PAL files come compressed in the .ZIP format. The files inside the ZIP are organized in 5 major subdirectories as described below.
1. General documentation
These files are kept in the PAL subdirectory \DOCS.
2. Library files
These will automatically be created by the PalMake utility, and reside in the \LIBS directory.
3. Useful utilities
The PAL utilities, located under \UTIL, simplify developing and compiling PAL programs, or accessing documentation:
PalMake (PM) is a make utility that simplifies both the building of the library and the compiling process of any application written with PAL. PM is aware of several popular compilers and will automatically use the correct commands and switches. If PM is run from the \SRC directory, the complete library will be created.
PAL Font Editor (PFE) The utility (written by Harry Konstas) supports character sets from 4x4 to 16x16 bits of size. It can load, edit, save and convert fonts in and between the native PAL format, the format used by Vertical Reader (VR ), and the FCL format that was used to create the popular HELV fonts.
PAL Dialog Editor (PDE) This utility permits on-screen visual development of user interface dialogues. Once a dialog has been drawn on the screen, PDE will create the required resource files in C-source format, ready to link. It can optionally generate a test application that is ready to compile.
HTML Viewer (HV) HV (courtesy of Andreas Garzotto) can display hypertext documents in the increasingly popular HTML format - the same that is being used on the World Wide Web. The PAL reference can be converted into HTML format and HV can be used to view it.
Conversion utilities A number of handy conversion utilities are part of PAL, including: PCX2IMG, which converts a black & white PCX file into the native 100/ 200LX IMG format; MKBIN, which converts a binary file into a C source - useful for built-in pictures and fonts; VFN2HFN, which converts any vertical reader 8/16 bit font (.VFN) to the PAL font format; NG2HTML, which creates a hypertext HTML file from the PAL .DOC files.
4. Sources directory
This directory contains the PAL C source codes, subdivided into 10 modules. There are functions for displaying windows, menus and dialogues, hardware related functions such as volume, serial port control and power management. Clipboard and sound support is included as well as multi-font output routines. Each function group has a .DOC file with the descriptions of all the functions in a standardized format. These descriptions can be read with any text editor (they are in ASCII format), but PAL also includes utilities to create Norton Guide and even HTML (the popular World Wide Web format) versions of the documentation, for easy and fast reference.
5. Samples directory
This contains a number of programming samples that illustrate programming in PAL.
PAL Source Code Directory; Function list and description
As mentioned in point 4 above, this subdirectory is divided into 10 modules. Below is a description of each module.
1. Low Level Graphics
The low-level graphics routines are interface functions to the palmtop-specific INT5Fh graphics calls. With these functions one can set graphics mode, pen color, pen position, select and display text using the built-in fonts, scroll, save and restore a rectangular area of the graphics screen, or define shape and blink rate of the graphics cursor. The routines include the following:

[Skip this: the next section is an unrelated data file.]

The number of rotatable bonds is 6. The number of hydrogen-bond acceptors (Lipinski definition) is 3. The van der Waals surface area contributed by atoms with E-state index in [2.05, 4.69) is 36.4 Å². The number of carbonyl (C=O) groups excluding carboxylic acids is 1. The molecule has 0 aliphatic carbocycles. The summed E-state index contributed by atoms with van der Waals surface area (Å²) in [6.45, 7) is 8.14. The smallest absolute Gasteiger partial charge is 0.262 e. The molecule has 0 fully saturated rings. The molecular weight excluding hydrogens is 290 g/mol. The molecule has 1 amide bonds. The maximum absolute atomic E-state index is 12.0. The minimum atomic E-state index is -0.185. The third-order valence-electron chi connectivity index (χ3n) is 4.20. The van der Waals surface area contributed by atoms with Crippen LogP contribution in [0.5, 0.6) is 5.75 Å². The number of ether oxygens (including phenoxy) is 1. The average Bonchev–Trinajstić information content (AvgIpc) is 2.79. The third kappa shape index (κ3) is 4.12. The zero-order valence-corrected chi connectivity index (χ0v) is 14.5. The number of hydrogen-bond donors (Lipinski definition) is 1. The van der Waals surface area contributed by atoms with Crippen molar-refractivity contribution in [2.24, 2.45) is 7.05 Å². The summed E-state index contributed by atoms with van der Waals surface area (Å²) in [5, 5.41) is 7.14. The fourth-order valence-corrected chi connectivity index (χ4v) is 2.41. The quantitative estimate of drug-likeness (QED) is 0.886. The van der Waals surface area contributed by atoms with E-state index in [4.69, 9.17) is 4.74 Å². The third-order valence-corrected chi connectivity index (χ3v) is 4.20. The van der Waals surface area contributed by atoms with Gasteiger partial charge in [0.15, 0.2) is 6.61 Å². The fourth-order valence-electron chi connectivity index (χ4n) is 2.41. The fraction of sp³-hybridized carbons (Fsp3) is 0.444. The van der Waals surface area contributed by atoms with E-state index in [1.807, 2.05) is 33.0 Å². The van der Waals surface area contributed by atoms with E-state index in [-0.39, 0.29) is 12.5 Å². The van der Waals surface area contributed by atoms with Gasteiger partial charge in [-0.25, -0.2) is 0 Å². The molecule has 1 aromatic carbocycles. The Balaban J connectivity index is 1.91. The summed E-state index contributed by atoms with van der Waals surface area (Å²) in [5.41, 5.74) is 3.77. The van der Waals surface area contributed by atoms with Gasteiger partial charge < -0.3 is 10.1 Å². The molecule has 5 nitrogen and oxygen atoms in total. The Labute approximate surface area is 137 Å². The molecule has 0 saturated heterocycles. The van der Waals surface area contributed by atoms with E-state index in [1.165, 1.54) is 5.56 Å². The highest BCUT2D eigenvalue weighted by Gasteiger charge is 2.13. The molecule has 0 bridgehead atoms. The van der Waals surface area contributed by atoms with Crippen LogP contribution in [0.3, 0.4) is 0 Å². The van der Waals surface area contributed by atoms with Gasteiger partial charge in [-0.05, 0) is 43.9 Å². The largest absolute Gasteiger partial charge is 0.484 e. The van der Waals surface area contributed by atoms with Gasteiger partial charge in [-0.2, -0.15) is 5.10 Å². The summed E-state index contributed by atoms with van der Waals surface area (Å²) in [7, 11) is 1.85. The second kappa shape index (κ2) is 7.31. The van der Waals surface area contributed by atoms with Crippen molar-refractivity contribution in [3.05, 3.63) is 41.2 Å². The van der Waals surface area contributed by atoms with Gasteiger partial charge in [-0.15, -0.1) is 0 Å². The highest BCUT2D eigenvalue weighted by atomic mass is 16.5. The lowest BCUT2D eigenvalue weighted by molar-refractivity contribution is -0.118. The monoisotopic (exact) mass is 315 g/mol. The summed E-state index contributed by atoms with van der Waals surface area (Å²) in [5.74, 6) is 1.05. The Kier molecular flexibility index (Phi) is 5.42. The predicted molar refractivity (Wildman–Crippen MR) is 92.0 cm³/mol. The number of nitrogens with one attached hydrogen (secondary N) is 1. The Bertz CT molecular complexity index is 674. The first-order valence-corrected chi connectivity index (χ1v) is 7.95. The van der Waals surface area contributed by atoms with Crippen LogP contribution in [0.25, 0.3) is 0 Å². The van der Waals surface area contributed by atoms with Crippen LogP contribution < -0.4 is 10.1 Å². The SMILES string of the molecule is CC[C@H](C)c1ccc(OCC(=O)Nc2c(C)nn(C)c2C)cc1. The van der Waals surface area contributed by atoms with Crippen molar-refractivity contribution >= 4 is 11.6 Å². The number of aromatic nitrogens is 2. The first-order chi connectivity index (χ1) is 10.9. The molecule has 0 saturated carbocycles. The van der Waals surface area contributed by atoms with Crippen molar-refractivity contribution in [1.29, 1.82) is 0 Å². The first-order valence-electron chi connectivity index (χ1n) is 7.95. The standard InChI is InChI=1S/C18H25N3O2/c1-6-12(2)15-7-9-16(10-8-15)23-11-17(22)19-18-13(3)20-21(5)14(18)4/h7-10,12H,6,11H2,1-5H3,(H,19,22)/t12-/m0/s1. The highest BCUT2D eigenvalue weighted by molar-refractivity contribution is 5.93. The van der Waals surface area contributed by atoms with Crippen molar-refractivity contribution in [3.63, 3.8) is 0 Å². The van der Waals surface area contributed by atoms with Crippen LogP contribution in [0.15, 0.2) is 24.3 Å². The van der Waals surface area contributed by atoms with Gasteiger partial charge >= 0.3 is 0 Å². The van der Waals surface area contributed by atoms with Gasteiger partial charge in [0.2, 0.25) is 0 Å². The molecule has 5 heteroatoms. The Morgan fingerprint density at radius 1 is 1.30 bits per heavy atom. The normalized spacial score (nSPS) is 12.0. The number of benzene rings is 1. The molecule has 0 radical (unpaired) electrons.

The High-level graphics routines can be used to create lines, rectangles, and handle PCX and ICN images. Some of these functions are calling low-level graphics functions, and are used by higher-level routines in PAL such as windows and menus. The routines include the following:
These are for special operations, such as control of the volume, serial port, light-sleep and timeout of the palmtop, reading scan and ASCII codes from a pressed key, and much more.
The window functions can be used to create or remove a graphical window that displays information. As many windows as memory allows can be opened. A number of window styles are supported. The functions available are as follows:
PAL menu functions support horizontal & vertical pull-down menus, hotkeys, line separators, bitmaps, and even scrollable menus. Menus are described in PAL using structures: a MENU structure that holds general information on the menu that PAL should display, and a MENUITEM structure (actually, an array of these), that describes a single item of a menu. Each MENU structure represents a pulldown, and has a pointer to its item array. The functions include:
A dialog box is a special kind of window that handles user interaction. Inside of it, interface elements called controls or dialog items contain and handle the actual information. PAL currently has edit fields, check boxes, radio and control buttons, combo boxes, bitmaps, group frames, static labels, static line elements (separators), and the possibility to add your own custom-made items and handlers. (Comparable to Visual Basic custom controls that you can write yourself). The functions include:
This is a subset of the HP System Manager functions that can be successfully called from non-SysMgr compliant DOS programs. The functions include:
This set of functions allows easy retrieval of information from user-editable plain-text config files, much like the Windows WIN.INI files. The functions include:
These functions support loading and discarding of proportional fonts - also see the unified font routines that provide a common interface to both internal (built-in) monospaced and external, proportional fonts.
The unified font routines permit transparent usage of both the built-in fonts and the loadable fonts that the HFN module supports. A font is identified by a handle with the unified font routines - regardless whether it is a built-in or a loadable font. A collection of loadable fonts is provided with PAL. The routines include: